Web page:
"The semantics of aspect and modality" will be of interest both to linguists working on temporality, as a general phenomenon in language, and Hebraists investigating the semantics of the verbal forms in biblical Hebrew.
Tense, aspect and modality are among the most challenging discussed areas of language. Similarly, the semantics of the verbal system in biblical Hebrew has been investigated since the Middle Ages. Galia Hatav provides extensive critical overviews of research in both areas, and suggests a new approach for analyzing the biblical Hebrew verb system, showing it to be tenseless.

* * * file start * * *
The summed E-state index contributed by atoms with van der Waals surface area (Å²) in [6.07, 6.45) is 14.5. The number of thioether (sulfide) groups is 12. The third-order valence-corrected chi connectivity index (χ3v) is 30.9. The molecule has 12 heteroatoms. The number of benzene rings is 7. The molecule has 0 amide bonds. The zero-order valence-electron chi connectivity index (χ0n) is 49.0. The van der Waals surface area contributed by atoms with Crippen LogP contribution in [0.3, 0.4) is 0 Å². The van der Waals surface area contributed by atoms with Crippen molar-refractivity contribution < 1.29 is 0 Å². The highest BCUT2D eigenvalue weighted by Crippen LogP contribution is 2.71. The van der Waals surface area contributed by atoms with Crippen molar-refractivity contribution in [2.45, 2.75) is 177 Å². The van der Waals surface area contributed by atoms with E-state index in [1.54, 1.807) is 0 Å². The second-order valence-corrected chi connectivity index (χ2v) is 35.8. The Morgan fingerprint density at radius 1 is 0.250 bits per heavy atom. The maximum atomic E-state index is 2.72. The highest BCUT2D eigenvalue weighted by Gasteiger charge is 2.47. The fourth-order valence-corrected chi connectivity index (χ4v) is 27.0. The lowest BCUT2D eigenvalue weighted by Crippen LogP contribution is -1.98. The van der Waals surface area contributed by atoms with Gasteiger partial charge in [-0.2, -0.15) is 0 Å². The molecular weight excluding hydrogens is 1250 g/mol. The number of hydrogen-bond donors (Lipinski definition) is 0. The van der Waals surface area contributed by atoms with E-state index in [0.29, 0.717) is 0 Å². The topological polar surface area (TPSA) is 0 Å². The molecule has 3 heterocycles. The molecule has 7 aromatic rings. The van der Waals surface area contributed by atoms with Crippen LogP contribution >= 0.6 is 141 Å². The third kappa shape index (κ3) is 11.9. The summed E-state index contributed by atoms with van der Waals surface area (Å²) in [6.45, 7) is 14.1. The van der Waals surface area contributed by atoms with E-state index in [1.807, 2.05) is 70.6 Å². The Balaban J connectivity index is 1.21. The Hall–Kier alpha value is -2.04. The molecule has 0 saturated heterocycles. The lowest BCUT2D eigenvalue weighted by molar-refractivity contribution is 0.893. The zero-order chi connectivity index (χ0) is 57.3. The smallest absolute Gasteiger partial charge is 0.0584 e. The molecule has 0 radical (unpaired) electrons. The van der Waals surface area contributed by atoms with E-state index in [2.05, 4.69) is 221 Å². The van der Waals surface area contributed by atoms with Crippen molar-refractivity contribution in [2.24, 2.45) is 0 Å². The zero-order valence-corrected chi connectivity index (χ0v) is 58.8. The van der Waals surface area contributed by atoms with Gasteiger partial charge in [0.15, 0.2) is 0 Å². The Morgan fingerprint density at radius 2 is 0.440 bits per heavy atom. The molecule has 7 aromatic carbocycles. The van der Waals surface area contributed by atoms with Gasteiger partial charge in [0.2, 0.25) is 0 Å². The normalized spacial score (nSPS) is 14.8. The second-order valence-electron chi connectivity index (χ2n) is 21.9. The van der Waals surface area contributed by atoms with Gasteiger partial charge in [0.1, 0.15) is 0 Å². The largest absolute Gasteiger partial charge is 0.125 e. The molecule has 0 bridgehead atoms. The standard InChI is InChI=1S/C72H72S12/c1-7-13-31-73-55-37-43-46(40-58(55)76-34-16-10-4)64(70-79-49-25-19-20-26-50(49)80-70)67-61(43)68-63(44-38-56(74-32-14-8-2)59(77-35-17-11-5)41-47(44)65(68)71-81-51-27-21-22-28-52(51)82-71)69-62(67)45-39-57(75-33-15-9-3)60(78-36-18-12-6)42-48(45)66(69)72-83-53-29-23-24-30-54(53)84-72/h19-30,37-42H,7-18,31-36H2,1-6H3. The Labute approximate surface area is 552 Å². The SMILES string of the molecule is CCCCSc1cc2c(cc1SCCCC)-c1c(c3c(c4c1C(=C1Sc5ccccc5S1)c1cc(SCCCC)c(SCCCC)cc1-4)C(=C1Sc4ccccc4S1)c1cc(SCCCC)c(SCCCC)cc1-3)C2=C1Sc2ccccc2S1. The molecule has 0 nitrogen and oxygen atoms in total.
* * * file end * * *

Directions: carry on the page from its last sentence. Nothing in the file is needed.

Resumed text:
The overall approach adopted in the book is basically of truth conditional semantics, and adheres closely to Kamp's DRT (Discourse Representation Theory). For each phenomenon covered, the relevant literature is surveyed and critically discussed, with reference to English, and when relevant to other languages, too. The conclusions arrived at are then applied to biblical Hebrew.
However, despite the sophisticated semantic theory the book is also meticulous in its attention to philological details of the Hebrew text, lending to a particulary harmonious combination of formal and discourse approach. The biblical Hebrew part of the book will be of interest mainly to Hebraists, but linguists dealing with temporality in general may find it useful as an interesting illustration for a tenseless exotic language.